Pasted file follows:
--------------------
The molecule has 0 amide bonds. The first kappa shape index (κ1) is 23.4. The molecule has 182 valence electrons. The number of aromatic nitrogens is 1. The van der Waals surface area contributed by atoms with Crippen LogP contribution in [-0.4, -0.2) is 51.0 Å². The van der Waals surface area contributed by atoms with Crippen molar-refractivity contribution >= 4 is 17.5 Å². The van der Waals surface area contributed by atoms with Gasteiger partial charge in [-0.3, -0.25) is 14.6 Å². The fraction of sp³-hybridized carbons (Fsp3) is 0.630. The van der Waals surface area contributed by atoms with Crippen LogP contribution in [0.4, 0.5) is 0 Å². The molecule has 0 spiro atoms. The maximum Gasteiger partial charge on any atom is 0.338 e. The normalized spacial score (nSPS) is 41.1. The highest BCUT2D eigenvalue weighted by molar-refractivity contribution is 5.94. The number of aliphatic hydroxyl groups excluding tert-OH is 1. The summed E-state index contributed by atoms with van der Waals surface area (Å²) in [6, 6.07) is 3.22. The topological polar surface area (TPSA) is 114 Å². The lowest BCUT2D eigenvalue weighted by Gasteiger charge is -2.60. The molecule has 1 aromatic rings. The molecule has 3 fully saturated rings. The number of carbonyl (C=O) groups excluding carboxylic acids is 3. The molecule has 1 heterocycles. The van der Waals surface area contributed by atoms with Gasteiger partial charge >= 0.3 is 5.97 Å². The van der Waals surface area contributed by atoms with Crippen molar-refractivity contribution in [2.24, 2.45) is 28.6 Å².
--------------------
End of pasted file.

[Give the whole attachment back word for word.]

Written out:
The molecule has 0 amide bonds. The first kappa shape index (κ1) is 23.4. The molecule has 182 valence electrons. The number of aromatic nitrogens is 1. The van der Waals surface area contributed by atoms with Crippen LogP contribution in [-0.4, -0.2) is 51.0 Å². The van der Waals surface area contributed by atoms with Crippen molar-refractivity contribution >= 4 is 17.5 Å². The van der Waals surface area contributed by atoms with Gasteiger partial charge in [-0.3, -0.25) is 14.6 Å². The fraction of sp³-hybridized carbons (Fsp3) is 0.630. The van der Waals surface area contributed by atoms with Crippen LogP contribution in [0.4, 0.5) is 0 Å². The molecule has 0 spiro atoms. The maximum Gasteiger partial charge on any atom is 0.338 e. The normalized spacial score (nSPS) is 41.1. The highest BCUT2D eigenvalue weighted by molar-refractivity contribution is 5.94. The number of aliphatic hydroxyl groups excluding tert-OH is 1. The summed E-state index contributed by atoms with van der Waals surface area (Å²) in [6, 6.07) is 3.22. The topological polar surface area (TPSA) is 114 Å². The lowest BCUT2D eigenvalue weighted by Gasteiger charge is -2.60. The molecule has 1 aromatic rings. The molecule has 3 fully saturated rings. The number of carbonyl (C=O) groups excluding carboxylic acids is 3. The molecule has 1 heterocycles. The van der Waals surface area contributed by atoms with Gasteiger partial charge >= 0.3 is 5.97 Å². The van der Waals surface area contributed by atoms with Crippen molar-refractivity contribution in [2.24, 2.45) is 28.6 Å².